Or: Gold Miners’ Doom Is Streaming Companies’ Boom.
The gold and silver miners are in crisis, as metal prices hover around break-even for many and capital dries up for most. Dozens of companies are one or two quarters away from running out of cash and closing down, and their executives are ready to deal.
This is, in short, the part of the cycle when the smart money sets itself up to make a fortune in the next bull market. Chief among this bunch are the streaming companies that finance developing mines in return for a share of future production.
In good times they do all right but find it hard to cut deals on favorable terms because the miners have access to cheap capital from less discerning banks and equity investors. But at the bottom of bear markets — like now — the streaming companies find themselves virtually alone in the industry in having both cash and an interest in putting it to work. Miners who need financing to survive now have nowhere else to turn, and the streaming companies are feasting. Here’s a recent Bloomberg profile of the biggest of them:
“There are so many opportunities out there, we might have to dip into our credit lines,” Chief Executive Officer David Harquail said in an interview last week from his Toronto offices. “The ideal is you lever yourself up at the very bottom of the bear market and hopefully, if you’ve called it right, then you really benefit as the market turns around.”
Streaming companies like Franco-Nevada, Silver Wheaton Corp. and Royal Gold Inc. give miners upfront payments in exchange for the right to buy metals at a discount in the future. Franco-Nevada also does royalty agreements, tying portions of production to land titles.
Plunging metal prices, with copper down 24 percent and gold 11 percent in the past year, combined with surging credit costs and volatile stock markets, have made streaming attractive even for majors such as Barrick Gold Corp. and Freeport-McMoRan Inc., giving the business more credibility.
“It’s something that’s gone from being seen as kind of hokey, to where now every major company and their CFO has to consider it among their financing options,” Harquail said.
With no debt, about $610 million in cash, plus $110 million in marketable equities and an unused line of credit worth about $1 billion, the company has plenty of scope for more deals. “Without going back to the equity markets, right now, we’ve got one and a half billion to play with,” Harquail said.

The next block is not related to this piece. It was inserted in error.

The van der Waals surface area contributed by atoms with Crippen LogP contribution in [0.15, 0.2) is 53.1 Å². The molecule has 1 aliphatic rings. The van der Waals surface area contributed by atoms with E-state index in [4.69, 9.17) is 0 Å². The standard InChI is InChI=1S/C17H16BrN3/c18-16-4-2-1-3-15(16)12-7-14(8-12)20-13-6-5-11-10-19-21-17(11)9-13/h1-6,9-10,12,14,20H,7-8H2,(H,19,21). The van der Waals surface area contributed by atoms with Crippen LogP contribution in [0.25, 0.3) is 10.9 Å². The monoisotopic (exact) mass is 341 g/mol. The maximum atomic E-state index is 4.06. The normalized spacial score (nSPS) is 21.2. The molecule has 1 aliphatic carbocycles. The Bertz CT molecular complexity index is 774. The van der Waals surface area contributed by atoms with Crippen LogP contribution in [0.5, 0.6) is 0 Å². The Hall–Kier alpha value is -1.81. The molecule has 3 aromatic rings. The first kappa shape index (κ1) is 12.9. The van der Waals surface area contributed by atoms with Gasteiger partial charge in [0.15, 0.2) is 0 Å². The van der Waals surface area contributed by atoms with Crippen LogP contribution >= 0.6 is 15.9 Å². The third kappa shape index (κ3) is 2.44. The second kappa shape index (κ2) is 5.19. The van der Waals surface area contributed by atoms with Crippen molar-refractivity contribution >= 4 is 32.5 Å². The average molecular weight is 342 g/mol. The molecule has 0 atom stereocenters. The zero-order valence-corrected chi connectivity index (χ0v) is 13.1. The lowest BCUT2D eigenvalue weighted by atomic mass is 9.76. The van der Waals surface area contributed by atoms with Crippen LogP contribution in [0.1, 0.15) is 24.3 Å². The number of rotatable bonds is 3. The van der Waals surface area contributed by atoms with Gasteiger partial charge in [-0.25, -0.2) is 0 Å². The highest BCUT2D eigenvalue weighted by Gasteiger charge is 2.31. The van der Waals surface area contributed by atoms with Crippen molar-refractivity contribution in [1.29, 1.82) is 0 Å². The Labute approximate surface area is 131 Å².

Two types of deals have become more common in recent years, Harquail said. Medium-sized producers are turning to royalty and streaming companies for help buying assets from larger miners. Lundin Mining Corp.’s purchase of Freeport’s Candelaria copper mine, which Franco-Nevada helped finance in exchange for a gold and silver stream, is a case in point, he said.
Also, the largest producers are now willing to sell streams on their most prized assets, Harquail said. “We’re getting the opportunity to bid on some of the best mines in the world.”
For an idea of how much things have changed in mining, consider Glencore. With a 2011 market cap of $100 billion, it could have swallowed all the streaming companies without getting indigestion. Then commodities tanked and Glencore’s stock crashed — and now it’s scrounging for the funds to keep its mines afloat:
The longer the gold/silver bear market grinds on, the more desperate the miners become and the better deals the streaming companies receive. And when prices rebound — as they will (since if they don’t the mining industry will collapse and supplies will dry up) the streaming companies will generate massive cash flow.
Here’s what this meant for the market values of the biggest streaming companies following the 2008 precious metals bear market:
Will they do this again? No. They should do a lot better because the 2008 precious metals bear market lasted less than a year, which was too little time for the proper amount of panic to take hold. This bear market has been grinding on for three years, and now the miners are out of cash and desperate, which should allow far more ounces to be bought at bargain basement prices — and far more cash to be generated on those ounces when prices start rising.